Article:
Few gave the Towson men's lacrosse team a chance against 2015 NCAA champion and No. 2 seed Denver in Sunday's first-round tournament game. In fact, ESPNU, which aired a preview of Sunday's contest, called the underdogs "Townson."
But the Tigers shook up the postseason and expectations with a 10-9 win over the Pioneers. They have extended their program-record single-season win total to 16 and will make their first appearance in the quarterfinals since 2003 against No. 7 seed Loyola Maryland (13-3) on Sunday at 2:30 p.m. at Ohio Stadium in Columbus.
Those associated with the program attribute the team's success to coach Shawn Nadelen, who at age 37 has guided Towson to three Colonial Athletic Association tournament championships in the past four years.
"He gets all of the credit for where we're at right now," athletic director Tim Leonard said. "He pushes [the administration] all the time — in a good way — and good coaches do that. They're supposed to. That's their job, and he's fighting for his program. We're following his lead."
Said senior goalkeeper Tyler White: "I'm excited with where the program is going to go in the future. I couldn't be more grateful for what he's done for me over the past five years."
Perhaps the only person unwilling to credit Nadelen is the coach himself.
"I'll take all the blame, and there's no doubt about that because it starts and stops with me," he said. "But for that success, the guys have to commit and if I were to ask guys to do stuff and preach why it's important and they don't do it, then we're not going to be successful. And the staff resonates that and the players resonate that."
When the university named Nadelen as Tony Seaman's successor after the 2011 season, he was already associate head coach and defensive coordinator, but he had no head coaching experience. Still, he wasted little time setting the tone for his tenure.
There was the infamous conditioning test in the fall of 2011 in which a reported 40 of 44 players failed a series of 75-yard sprints and shuttle runs in a designated window of time. Later that semester, players were ordered to show up at Johnny Unitas Stadium at 4:30 a.m. for a grueling workout because of a teammate's transgression. Even now, a player who shows up for practice with a different-colored pair of socks than his teammates puts the others at risk for punishment, such as burpees, stair climbs or log rolls.
The intent, Nadelen said, is to demonstrate the need for players and coaches to work in coordination toward common goals, which include winning CAA and NCAA titles.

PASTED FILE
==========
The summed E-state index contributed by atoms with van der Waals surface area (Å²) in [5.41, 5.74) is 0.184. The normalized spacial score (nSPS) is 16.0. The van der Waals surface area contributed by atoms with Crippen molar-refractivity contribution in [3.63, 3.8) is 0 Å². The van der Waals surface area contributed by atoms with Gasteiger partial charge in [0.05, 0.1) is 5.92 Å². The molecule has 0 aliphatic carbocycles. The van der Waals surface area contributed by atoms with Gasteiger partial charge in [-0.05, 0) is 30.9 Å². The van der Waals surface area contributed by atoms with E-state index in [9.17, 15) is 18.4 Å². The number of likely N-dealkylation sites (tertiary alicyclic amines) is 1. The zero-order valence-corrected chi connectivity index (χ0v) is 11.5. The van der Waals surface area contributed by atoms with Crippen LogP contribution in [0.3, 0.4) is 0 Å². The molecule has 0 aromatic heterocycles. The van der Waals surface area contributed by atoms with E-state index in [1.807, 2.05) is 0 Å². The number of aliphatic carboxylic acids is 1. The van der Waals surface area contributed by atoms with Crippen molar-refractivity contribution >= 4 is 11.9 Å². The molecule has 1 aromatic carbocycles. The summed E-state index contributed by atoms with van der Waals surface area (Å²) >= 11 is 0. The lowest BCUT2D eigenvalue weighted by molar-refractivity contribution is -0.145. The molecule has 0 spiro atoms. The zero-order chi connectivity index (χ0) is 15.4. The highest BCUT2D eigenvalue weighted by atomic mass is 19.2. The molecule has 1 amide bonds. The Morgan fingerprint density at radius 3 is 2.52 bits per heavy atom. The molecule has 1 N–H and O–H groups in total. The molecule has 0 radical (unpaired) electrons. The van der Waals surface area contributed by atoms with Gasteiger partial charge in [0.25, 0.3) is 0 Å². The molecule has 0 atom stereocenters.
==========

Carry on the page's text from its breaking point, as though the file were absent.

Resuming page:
"It's really about the commitment from the staff and players to understand that for us to be successful, we all need to be saying the same thing, we all need to do the same thing, we're all focused on the same thing, and everything needs to line up," he said. "You can't have distractions, and you can't have guys go off on their own way. It's really been fun to see the guys buy into that not only for themselves but also for the team."
Some players were unhappy with the change from Seaman to Nadelen, and a few stopped playing lacrosse. But redshirt senior midfielder Ben McCarty (South Carroll) said those who remained are better for it.
"I think it all comes back to the culture of being a team," McCarty, a Westminster resident, said. "Confidence comes from being such a close-knit team, being able to trust one another and buying into the program, and it comes down to the little things — being in the right line, having the right shoes on, looking the same way, acting the same way."
ESPN/Big Ten Network analyst Mark Dixon admired Nadelen's demeanor after senior defensemen Andrew Cordes and Mike Lowe drew penalties in Sunday's win at Denver.
"He wasn't scolding them or giving them the business," the former Johns Hopkins midfielder said. "He was coaching them, teaching them and showing [them] the proper way to play defense in that situation."
Johns Hopkins coach Dave Pietramala, who coached Nadelen in 2001, said the Tigers have embodied Nadelen's qualities.
"They are mentally tough, they are rock solid, and that's what Shawn is," Pietramala said. "Look, I'm a competitor of his, and we're right down the road from each other, but he's still a Hopkins guy, and I look at him and I'm happy for him."
As strict as Nadelen can be, he's fiercely protective of his players. There have been a few times when his assistants and players have had to restrain Nadelen from entering the field after a late hit.
"He said — and I'll never forget this — 'I'll always do anything for you guys,'" former midfielder Justin Mabus said. "That just made us feel so good, to have a coach willing to get thrown out of a game or whatever it takes."
With a win Sunday, the Tigers would advance to their first national semifinal since 2001. And Nadelen could become a target for several high-profile Division I programs with head coaching vacancies, including Virginia and Princeton.
But whatever unfolds, Nadelen insists that any future success will be a shared endeavor.
"I want it to be known that we are shoulder-to-shoulder," he said. "I'm not out in the front and I'm definitely not in the back. I'm going to be with them ready to go. I know that from my experience with teams in the past, teams that played for each other, those are strong teams, and that's what we try to build here every year."